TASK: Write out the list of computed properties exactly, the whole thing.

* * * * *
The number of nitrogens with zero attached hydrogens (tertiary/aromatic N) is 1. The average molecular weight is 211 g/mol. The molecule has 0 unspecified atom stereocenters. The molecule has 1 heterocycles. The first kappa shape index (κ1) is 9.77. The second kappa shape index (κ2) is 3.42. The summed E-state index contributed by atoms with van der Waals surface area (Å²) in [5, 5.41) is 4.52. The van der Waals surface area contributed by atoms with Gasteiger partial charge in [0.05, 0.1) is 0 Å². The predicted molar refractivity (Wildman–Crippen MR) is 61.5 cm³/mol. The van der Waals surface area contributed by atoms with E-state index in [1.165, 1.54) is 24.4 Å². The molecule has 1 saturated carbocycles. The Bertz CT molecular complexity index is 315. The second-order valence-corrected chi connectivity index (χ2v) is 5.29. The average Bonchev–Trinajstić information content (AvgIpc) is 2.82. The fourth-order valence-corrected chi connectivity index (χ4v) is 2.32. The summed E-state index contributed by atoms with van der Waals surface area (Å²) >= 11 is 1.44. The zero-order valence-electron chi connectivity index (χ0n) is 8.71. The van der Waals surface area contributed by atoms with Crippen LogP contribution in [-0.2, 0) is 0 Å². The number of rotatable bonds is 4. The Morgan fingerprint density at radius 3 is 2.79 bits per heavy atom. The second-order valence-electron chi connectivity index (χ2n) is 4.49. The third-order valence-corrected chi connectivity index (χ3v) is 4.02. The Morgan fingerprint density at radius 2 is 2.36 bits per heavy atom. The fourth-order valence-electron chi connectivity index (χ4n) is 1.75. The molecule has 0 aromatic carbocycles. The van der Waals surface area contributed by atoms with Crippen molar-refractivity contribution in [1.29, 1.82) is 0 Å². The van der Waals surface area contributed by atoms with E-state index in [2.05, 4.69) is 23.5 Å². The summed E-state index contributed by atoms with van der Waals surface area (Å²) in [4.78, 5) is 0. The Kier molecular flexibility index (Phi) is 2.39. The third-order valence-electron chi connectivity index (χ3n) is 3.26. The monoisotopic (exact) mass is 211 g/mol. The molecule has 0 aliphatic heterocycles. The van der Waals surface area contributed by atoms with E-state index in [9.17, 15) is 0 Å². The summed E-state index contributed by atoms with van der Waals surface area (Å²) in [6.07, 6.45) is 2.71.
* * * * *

The number of nitrogens with zero attached hydrogens (tertiary/aromatic N) is 1. The average molecular weight is 211 g/mol. The molecule has 0 unspecified atom stereocenters. The molecule has 1 heterocycles. The first kappa shape index (κ1) is 9.77. The second kappa shape index (κ2) is 3.42. The summed E-state index contributed by atoms with van der Waals surface area (Å²) in [5, 5.41) is 4.52. The van der Waals surface area contributed by atoms with Gasteiger partial charge in [0.05, 0.1) is 0 Å². The predicted molar refractivity (Wildman–Crippen MR) is 61.5 cm³/mol. The van der Waals surface area contributed by atoms with E-state index in [1.165, 1.54) is 24.4 Å². The molecule has 1 saturated carbocycles. The Bertz CT molecular complexity index is 315. The second-order valence-corrected chi connectivity index (χ2v) is 5.29. The average Bonchev–Trinajstić information content (AvgIpc) is 2.82. The fourth-order valence-corrected chi connectivity index (χ4v) is 2.32. The summed E-state index contributed by atoms with van der Waals surface area (Å²) >= 11 is 1.44. The zero-order valence-electron chi connectivity index (χ0n) is 8.71. The van der Waals surface area contributed by atoms with Crippen LogP contribution in [-0.2, 0) is 0 Å². The number of rotatable bonds is 4. The Morgan fingerprint density at radius 3 is 2.79 bits per heavy atom. The second-order valence-electron chi connectivity index (χ2n) is 4.49. The third-order valence-corrected chi connectivity index (χ3v) is 4.02. The Morgan fingerprint density at radius 2 is 2.36 bits per heavy atom. The fourth-order valence-electron chi connectivity index (χ4n) is 1.75. The molecule has 0 aromatic carbocycles. The van der Waals surface area contributed by atoms with Crippen molar-refractivity contribution in [1.29, 1.82) is 0 Å². The van der Waals surface area contributed by atoms with E-state index in [2.05, 4.69) is 23.5 Å². The summed E-state index contributed by atoms with van der Waals surface area (Å²) in [4.78, 5) is 0. The Kier molecular flexibility index (Phi) is 2.39. The third-order valence-electron chi connectivity index (χ3n) is 3.26. The monoisotopic (exact) mass is 211 g/mol. The molecule has 0 aliphatic heterocycles. The van der Waals surface area contributed by atoms with E-state index in [9.17, 15) is 0 Å². The summed E-state index contributed by atoms with van der Waals surface area (Å²) in [6.07, 6.45) is 2.71.